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Train horns to stop with barrier replacement

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Newman Signs employees work on concrete to replace bolts that will hold a pedestrian maze barrier on Friday morning on 1st Avenue South in Jamestown. With the barrier in place trains should now refrain from sounding horns in town. Tom LaVenture / The Sun2 / 2

A pedestrian maze barrier installed Friday means that trains will stop blowing their horns while going through Jamestown, according to Zachary Schultz, division manager of Newman Signs.

“It's all done and the horns should be shut off tonight (Friday),” Schultz said.

The pedestrian barriers on either side of 1st Avenue require pedestrians to turn left and right while walking through in order to observe for oncoming locomotives in either direction. Federal regulations require BNSF to sound horns going through the crossing without the barrier.

The pedestrian maze on the east side of the street was damaged on June 25 when a car left the road following a collision near the intersection of 1st Avenue South and 1st Street, according to Jamestown Police Department.

Schultz said that workers replaced bolts in the concrete and installed the new railing for the maze on Friday. The railing was made by MidMach, the same Jamestown metal fabrication company that was contracted to build the original iron structure in 2009.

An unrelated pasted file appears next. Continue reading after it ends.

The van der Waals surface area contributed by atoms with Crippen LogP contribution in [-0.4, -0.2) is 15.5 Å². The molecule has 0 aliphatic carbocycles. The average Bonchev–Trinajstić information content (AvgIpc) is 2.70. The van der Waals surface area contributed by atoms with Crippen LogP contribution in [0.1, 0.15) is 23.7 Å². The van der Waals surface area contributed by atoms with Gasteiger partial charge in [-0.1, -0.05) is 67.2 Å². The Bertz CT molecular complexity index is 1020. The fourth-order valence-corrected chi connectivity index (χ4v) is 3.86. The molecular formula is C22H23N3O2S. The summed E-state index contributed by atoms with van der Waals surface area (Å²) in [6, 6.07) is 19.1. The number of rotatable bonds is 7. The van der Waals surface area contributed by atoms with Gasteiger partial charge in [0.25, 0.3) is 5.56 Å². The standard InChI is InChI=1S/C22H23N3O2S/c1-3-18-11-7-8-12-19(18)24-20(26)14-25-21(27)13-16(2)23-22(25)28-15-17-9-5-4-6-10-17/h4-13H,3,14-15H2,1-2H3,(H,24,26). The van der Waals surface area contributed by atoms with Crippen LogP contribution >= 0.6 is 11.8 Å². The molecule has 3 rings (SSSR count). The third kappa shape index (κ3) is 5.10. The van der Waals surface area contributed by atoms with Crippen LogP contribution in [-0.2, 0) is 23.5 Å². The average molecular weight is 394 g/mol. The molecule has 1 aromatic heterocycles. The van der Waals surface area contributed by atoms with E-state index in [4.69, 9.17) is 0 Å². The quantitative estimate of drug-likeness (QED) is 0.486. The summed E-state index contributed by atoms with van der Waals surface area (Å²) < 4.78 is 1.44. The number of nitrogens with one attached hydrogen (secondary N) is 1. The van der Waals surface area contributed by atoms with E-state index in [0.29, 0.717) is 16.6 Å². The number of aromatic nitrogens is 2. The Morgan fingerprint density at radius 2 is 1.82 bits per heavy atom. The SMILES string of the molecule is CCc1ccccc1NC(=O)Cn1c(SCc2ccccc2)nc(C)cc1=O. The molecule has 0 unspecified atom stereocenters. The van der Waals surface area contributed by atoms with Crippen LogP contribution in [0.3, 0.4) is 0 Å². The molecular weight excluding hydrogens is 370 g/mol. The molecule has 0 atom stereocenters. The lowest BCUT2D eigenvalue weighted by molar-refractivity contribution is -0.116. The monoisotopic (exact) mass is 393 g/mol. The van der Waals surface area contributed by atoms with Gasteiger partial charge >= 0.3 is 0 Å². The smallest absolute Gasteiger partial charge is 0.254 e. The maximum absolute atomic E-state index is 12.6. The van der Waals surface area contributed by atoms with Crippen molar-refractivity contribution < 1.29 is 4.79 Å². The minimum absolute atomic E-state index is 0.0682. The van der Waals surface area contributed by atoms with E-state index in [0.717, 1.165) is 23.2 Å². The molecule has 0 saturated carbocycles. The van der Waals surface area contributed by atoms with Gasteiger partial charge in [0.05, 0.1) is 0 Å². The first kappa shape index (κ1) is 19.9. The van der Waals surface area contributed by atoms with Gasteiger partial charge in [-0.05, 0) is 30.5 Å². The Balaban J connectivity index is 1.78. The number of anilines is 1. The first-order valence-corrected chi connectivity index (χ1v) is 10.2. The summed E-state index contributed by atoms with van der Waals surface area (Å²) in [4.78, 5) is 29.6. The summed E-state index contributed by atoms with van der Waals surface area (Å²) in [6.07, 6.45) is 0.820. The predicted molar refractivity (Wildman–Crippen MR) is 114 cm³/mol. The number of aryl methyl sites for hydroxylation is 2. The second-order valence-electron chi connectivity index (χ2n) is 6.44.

A BNSF official was to check to see the barrier was completed on Friday afternoon, Schultz said. At that time the train engineers would be instructed to stop sounding horns in Jamestown, he said.

Amy McBeth, director of BNSF public affairs, confirmed by email on Friday that with the completion of the work, the routine sounding of the horns would stop as trains approach the crossings in Jamestown.

The cost of the maze barrier replacement is to be submitted to the insurance company of the individual who struck the barrier, according to the city street department.

The trains had been running without horns since 2011, after federal safety upgrades were completed at railroad crossings including six maze barriers at three crossings. The work followed a 2009 special election when Jamestown voters approved the quiet zone.

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